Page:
19
Mar

Generating unique integer IDs from strings in MySQL

I have an interesting problem, on a data migration project I'm currently working on. I'm importing a large amount of legacy data into Drupal, using the awesome Migrate module (and friends). Migrate is a great tool for the job, but one of its limitations is that it requires the legacy database tables to have non-composite integer primary keys. Unfortunately, most of the tables I'm working with have primary keys that are either composite (i.e. the key is a combination of two or more columns), or non-integer (i.e. strings), or both.

Table with composite primary key.

Table with composite primary key.

The simplest solution to this problem would be to add an auto-incrementing integer primary key column to the legacy tables. This would provide the primary key information that Migrate needs in order to do its mapping of legacy IDs to Drupal IDs. But this solution has a serious drawback. In my project, I'm going to have to re-import the legacy data at regular intervals, by deleting and re-creating all the legacy tables. And every time I do this, the auto-incrementing primary keys that get generated could be different. Records may have been deleted upstream, or new records may have been added in between other old records. Auto-increment IDs would, therefore, correspond to different composite legacy primary keys each time I re-imported the data. This would effectively make Migrate's ID mapping tables corrupt.

A better solution is needed. A solution called hashing! Here's what I've come up with:

  1. Remove the legacy primary key index from the table.
  2. Create a new column on the table, of type BIGINT. A MySQL BIGINT field allocates 64 bits (8 bytes) of space for each value.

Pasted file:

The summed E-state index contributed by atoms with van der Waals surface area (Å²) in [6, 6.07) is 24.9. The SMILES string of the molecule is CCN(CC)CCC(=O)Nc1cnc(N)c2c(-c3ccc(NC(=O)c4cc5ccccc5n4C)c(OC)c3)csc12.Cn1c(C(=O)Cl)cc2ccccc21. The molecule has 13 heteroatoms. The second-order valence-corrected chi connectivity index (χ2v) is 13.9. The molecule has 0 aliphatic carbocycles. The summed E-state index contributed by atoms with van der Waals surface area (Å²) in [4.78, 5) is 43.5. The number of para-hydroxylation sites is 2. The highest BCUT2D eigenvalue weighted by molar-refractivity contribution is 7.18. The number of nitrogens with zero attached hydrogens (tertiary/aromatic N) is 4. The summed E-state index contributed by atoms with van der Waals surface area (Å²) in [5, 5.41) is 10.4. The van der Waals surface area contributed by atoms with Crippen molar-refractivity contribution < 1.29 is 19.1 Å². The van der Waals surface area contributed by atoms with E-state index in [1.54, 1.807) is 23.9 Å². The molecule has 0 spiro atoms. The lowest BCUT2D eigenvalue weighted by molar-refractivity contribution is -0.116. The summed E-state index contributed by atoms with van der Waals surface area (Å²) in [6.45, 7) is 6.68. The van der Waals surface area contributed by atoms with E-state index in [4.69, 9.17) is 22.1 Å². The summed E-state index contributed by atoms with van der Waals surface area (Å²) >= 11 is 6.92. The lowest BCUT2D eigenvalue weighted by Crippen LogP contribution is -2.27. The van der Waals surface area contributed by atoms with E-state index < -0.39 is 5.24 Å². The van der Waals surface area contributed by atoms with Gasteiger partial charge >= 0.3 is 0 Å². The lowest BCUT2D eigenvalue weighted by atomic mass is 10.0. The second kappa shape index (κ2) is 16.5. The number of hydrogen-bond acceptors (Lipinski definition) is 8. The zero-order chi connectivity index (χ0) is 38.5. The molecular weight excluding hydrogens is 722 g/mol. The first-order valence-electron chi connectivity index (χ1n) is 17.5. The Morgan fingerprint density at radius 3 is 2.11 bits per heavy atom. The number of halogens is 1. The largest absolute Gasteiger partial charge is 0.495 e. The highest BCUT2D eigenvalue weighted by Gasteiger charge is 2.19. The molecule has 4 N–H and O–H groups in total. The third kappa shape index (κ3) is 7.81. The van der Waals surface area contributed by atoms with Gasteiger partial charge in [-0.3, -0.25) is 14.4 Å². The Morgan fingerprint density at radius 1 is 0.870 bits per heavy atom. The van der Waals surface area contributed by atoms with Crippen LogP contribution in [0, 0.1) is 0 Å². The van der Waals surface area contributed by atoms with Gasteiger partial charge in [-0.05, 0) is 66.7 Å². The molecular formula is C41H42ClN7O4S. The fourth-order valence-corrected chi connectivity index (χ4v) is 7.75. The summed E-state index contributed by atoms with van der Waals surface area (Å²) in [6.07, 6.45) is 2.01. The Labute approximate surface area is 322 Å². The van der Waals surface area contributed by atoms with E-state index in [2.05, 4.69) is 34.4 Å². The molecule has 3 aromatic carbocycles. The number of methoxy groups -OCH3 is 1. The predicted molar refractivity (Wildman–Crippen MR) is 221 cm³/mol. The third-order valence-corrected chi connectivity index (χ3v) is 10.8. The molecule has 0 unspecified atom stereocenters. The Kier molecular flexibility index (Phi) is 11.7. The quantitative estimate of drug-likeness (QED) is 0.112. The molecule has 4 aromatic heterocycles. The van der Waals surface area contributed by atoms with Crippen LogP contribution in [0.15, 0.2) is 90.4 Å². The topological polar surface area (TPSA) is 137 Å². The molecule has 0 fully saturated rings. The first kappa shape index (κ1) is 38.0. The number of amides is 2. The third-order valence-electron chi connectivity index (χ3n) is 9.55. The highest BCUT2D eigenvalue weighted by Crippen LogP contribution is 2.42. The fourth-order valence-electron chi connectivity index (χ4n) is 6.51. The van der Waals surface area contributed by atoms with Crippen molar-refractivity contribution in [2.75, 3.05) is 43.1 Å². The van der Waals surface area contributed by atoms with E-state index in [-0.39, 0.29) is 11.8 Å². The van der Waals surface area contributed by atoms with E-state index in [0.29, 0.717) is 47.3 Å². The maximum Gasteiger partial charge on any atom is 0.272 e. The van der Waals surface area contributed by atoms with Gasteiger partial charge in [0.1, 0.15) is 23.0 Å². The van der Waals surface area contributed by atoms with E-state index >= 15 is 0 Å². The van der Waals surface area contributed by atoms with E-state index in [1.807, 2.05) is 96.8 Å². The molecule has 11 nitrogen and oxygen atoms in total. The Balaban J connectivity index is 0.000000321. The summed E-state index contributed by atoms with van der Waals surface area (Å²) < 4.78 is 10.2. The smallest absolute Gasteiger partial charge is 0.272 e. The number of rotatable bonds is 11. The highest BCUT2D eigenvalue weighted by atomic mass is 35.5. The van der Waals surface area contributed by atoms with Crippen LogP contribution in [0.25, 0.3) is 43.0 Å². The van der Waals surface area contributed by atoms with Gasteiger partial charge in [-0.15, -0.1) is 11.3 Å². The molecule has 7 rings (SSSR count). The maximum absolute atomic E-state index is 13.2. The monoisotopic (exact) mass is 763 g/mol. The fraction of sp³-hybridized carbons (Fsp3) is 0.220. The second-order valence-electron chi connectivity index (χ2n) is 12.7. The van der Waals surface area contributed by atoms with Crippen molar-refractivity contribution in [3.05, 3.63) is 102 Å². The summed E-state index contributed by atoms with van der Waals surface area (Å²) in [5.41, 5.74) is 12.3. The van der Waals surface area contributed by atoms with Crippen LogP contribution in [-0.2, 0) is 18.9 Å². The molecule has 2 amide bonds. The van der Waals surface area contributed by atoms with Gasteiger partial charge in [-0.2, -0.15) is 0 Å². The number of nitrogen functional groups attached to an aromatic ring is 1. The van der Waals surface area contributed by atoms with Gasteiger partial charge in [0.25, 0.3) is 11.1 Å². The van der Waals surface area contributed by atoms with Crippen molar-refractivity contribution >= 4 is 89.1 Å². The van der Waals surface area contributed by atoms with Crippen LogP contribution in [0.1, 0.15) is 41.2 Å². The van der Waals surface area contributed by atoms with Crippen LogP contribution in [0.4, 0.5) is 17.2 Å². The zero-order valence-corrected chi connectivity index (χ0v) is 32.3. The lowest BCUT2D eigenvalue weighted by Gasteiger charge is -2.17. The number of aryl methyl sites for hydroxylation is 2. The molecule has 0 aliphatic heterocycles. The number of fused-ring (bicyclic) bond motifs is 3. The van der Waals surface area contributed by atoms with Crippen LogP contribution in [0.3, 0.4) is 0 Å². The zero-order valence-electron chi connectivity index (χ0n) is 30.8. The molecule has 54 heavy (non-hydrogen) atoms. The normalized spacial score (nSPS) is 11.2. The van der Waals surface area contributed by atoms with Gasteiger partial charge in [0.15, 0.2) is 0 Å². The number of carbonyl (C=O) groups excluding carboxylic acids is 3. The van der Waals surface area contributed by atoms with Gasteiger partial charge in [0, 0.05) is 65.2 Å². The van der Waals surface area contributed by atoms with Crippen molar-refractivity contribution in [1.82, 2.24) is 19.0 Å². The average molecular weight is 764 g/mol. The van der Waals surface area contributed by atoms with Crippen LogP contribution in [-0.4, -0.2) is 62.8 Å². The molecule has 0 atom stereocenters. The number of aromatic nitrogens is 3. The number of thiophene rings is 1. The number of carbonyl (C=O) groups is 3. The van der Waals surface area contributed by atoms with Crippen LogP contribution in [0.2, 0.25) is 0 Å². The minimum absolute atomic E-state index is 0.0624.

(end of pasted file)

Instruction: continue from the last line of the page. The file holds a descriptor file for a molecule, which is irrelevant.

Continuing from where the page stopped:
3. If the primary key is composite, concatenate the columns of the primary key together (optionally separated by a delimiter).
  4. Calculate the SHA1 hash of the concatenated primary key string. An SHA1 hash consists of 40 hexadecimal digits. Since each hex digit stores 24 different values, each hex digit requires 4 bits of storage; therefore 40 hex digits require 160 bits of storage, which is 20 bytes.
  5. Convert the numeric hash to a string.
  6. Truncate the hash string down to the first 16 hex digits.
  7. Convert the hash string back into a number. Each hex digit requires 4 bits of storage; therefore 16 hex digits require 64 bits of storage, which is 8 bytes.
  8. Convert the number from hex (base 16) to decimal (base 10).
  9. Store the decimal number in your new BIGINT field. You'll find that the number is conveniently just small enough to fit into this 64-bit field.
  10. Now that the new BIGINT field is populated with unique values, upgrade it to a primary key field.
  11. Add an index that corresponds to the legacy primary key, just to maintain lookup performance (you could make it a unique key, but that's not really necessary).
Table with integer primary key.

Table with integer primary key.

The SQL statement that lets you achieve this in MySQL looks like this:

ALTER TABLE people DROP PRIMARY KEY;
ALTER TABLE people ADD id BIGINT UNSIGNED NOT NULL FIRST;
UPDATE people SET id = CONV(SUBSTRING(CAST(SHA(CONCAT(name, ',', city)) AS CHAR), 1, 16), 16, 10);
ALTER TABLE people ADD PRIMARY KEY(id);
ALTER TABLE people ADD INDEX (name, city);

Note: you will also need to alter the relevant migrate_map_X tables in your database, and change the sourceid and destid fields in these tables to be of type BIGINT.